At least two large brush fires burned Tuesday as weather experts issued a Red Flag Warning of elevated fire risk due to high winds and dry air.
In south suburban Alsip, firefighters responded to two massive plumes of black smoke that were spotted shortly after 11 a.m. in the 3800-block of 124th Place. Multiple fires were spotted along the railroad tracks, which eventually merged into one long fire that spanned nearly two miles and involved multiple homes and businesses.
"We found approximately five different incidents going on at the same time around the tracks that went from 127th Street on the south all the way to approximately 116th Street on the North. So almost about two miles of distance, altogether," said Alsip Fire Chief Thomas Styczynski.
A voluntary evacuation order was issued among Joalyce Drive, which backs up to the prairie path where the fire burned, but it was lifted when the fire was struck out shortly before 4 p.m.
The fire burned several businesses and damaged cars as well.
"The license plate is melted off," said Demetria Garder.
Garner's car was burned in the fire along with two others in the same parking lot.
"When I came downstairs, smoke was everywhere. Debris was flying everywhere and the firefighters was running. They were trying to put the flames out on my car, and put the flames out on this car," she said.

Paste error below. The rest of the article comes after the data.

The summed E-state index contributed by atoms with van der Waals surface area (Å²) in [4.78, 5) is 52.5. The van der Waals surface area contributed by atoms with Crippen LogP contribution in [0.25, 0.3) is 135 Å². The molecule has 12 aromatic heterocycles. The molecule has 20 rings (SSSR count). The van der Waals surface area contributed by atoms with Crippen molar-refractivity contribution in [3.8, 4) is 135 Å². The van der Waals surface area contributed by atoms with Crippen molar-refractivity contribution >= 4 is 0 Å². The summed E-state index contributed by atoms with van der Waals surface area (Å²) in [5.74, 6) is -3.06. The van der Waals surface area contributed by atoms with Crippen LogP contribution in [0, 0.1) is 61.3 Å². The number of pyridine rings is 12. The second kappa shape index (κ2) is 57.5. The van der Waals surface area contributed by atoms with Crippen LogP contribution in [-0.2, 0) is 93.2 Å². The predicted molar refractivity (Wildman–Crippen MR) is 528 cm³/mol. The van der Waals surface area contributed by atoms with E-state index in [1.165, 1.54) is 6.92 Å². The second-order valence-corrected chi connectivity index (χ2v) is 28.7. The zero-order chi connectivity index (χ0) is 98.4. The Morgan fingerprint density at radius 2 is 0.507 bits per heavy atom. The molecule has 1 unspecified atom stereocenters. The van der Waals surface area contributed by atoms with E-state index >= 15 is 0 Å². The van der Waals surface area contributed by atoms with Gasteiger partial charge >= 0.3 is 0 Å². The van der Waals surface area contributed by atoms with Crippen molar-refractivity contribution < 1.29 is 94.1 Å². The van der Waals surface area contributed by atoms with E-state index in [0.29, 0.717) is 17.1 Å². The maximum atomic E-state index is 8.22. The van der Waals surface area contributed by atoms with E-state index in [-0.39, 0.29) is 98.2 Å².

Her car was parked near the train tracks. Fire officials believe sparks from the passing trains on the tracks are what sparked the brush fires.
Students at Prairie Junior High School and Stoney Creek Junior High School were also told to shelter in place before the fire was out.
Officials said firefighter from 15 to 20 area fire departments responded to the blaze, and remain on the scene to monitor for hot spots and ensure the fire remains out on a windy, dry day.
A second fire burned for hours in Pembroke Township in Kankakee County, scorching through buildings.
"With our wind conditions the way that they are, plus the temperature as well as the humidity they played the perfect," Styczynski said.
Stynczynski said brush fires are common for the area, but he hadn't seen anything this bad in 20 years.
WATCH: What is a Red Flag Warning?
FEELS LIKE SUMMER
Otherwise, Tuesday was another beautiful day.
Temperatures were in the low 80s and there was plenty of sunshine. Still, it was windy with gusts climbing to between 25 mph and 30 mph.
Monday also reached 80 degrees, but Tuesday is on track to be the warmest day of 2018 in the Chicago area.
The air is very dry. Relative humidity has dropped to low levels, which has elevated fire risks due to high winds and dry vegetation. As a result, a Red Flag Warning was in effect until 7 p.m.
Rain chances increase for the area Tuesday night through Friday. This afternoon, isolated showers could happen in DeKalb and LaSalle, but most of the Chicago area will be dry.
Late Wednesday and into Thursday morning, a line of thunderstorms, which could be severe, will move through the area. A second line of storms is expected to come through Thursday and into Friday morning, with a slight risk of being severe.